Screening CT Imaging Protocol
The lung cancer screening protocol used a single-breath-hold, helical, low-dose technique (40–60 mA, 140 kVp) to obtain axial images reconstructed with a high spatial frequency (lung) algorithm at contiguous 2.5-mm intervals. One of two study radiologists (CRF and SNF) used standard lung windows (1,496/-555) to view images (2.5 mm section thickness) on a PACS monitor display system (Stentor; Radiology Informatics Business Group of Phillips Medical Systems, Foster City, CA). Radiologists adjusted window width and level, as appropriate, to detect calcification in nodules and to evaluate mediastinal structures.
Protocol for Primary Interpretation of the Initial Screening CT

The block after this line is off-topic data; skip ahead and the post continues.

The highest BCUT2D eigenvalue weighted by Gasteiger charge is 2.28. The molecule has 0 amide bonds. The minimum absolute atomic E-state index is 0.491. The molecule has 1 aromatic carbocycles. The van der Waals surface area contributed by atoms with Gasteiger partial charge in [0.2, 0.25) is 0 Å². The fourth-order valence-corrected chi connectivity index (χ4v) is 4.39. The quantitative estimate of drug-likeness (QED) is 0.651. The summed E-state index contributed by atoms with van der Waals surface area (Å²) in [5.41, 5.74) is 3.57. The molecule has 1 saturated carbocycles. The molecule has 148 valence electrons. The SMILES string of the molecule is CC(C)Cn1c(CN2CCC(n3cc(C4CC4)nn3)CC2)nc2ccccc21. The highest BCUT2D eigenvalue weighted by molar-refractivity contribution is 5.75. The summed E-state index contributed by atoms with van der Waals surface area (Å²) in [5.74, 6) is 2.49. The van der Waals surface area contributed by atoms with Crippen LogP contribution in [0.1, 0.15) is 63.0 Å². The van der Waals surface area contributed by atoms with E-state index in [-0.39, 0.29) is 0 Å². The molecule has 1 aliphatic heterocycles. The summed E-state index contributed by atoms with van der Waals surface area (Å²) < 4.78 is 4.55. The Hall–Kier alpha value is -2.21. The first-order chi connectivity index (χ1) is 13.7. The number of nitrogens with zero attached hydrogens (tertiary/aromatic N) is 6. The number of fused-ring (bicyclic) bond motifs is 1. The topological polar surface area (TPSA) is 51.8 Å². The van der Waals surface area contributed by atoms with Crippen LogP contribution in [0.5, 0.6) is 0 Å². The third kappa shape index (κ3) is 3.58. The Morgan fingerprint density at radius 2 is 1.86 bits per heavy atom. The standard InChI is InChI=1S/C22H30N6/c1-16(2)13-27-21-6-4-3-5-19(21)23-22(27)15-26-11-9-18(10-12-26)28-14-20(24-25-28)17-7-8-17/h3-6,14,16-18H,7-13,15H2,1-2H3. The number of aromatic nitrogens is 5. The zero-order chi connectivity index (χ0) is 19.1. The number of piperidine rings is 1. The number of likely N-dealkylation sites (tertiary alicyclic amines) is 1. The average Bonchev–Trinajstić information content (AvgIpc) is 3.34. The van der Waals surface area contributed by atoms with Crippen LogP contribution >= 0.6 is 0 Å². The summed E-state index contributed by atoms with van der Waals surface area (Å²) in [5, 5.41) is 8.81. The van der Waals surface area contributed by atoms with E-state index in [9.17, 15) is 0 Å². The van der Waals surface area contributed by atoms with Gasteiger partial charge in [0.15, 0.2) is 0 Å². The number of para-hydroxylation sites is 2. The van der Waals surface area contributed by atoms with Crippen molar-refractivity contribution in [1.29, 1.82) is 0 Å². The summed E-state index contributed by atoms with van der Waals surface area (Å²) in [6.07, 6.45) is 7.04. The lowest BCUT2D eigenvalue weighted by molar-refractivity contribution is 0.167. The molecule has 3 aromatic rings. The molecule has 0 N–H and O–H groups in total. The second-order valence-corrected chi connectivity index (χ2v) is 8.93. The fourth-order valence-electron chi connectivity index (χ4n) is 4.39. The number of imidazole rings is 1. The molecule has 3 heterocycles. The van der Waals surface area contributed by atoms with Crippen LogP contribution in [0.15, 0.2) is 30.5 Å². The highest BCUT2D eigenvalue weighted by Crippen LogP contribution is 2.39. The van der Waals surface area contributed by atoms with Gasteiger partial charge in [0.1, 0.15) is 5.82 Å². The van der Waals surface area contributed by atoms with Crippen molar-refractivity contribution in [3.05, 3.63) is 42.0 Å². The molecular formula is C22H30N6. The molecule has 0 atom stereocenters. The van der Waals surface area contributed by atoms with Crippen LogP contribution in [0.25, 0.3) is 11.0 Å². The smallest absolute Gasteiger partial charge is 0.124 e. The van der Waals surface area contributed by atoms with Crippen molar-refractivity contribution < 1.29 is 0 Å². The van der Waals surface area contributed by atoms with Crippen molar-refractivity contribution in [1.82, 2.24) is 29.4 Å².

A single study radiologist identified and characterized lung nodules according to size, presence and type of calcification (complete, central target, speckled, or peripheral), attenuation (solid, nonsolid, or mixed), border characteristic (smooth, spiculated, or lobulated), and lobar location. The radiologist used the axial image showing the nodule to its fullest extent to measure maximum nodule diameter and nodule diameter perpendicular to this maximum. Analyses averaged these two diameter measurements to obtain a summary measure of nodule size, the average diameter. The category of calcified nodule included all completely calcified nodules and nodules (≤ 2.0 cm average diameter) with central target or lamellate calcification. Procedures further divided noncalcified nodules into low (< 0.5 cm average diameter or 0.5–0.9 cm average diameter with nonspiculated border) and moderate or high lung cancer suspicion categories (0.5–0.9 cm average diameter with spiculated border or ≥ 1.0 cm average diameter). Finally, the interpreting radiologist used subjective criteria to classify larger noncalcified nodules (≥ 1.0 cm average diameter) into moderate and high lung cancer suspicion categories. The initial CT study received a preliminary summary nodule interpretation (low, moderate, or high lung cancer suspicion) based on the rating of the most suspicious nodule. The radiologist used a locally developed computer database application (programmed in Microsoft Office Access 2003) to enter visual CT findings. The application used pre-programmed algorithms to map the visual findings into lung nodule ratings and summary interpretations, as defined above and summarized in Table E1. Intended to encompass less than 5%, 5 to 50%, and greater than 50% pre-biopsy lung cancer probabilities, respectively, we conceived the low, moderate, and high lung cancer suspicion categories to guide referral recommendations and subsequent diagnostic activity.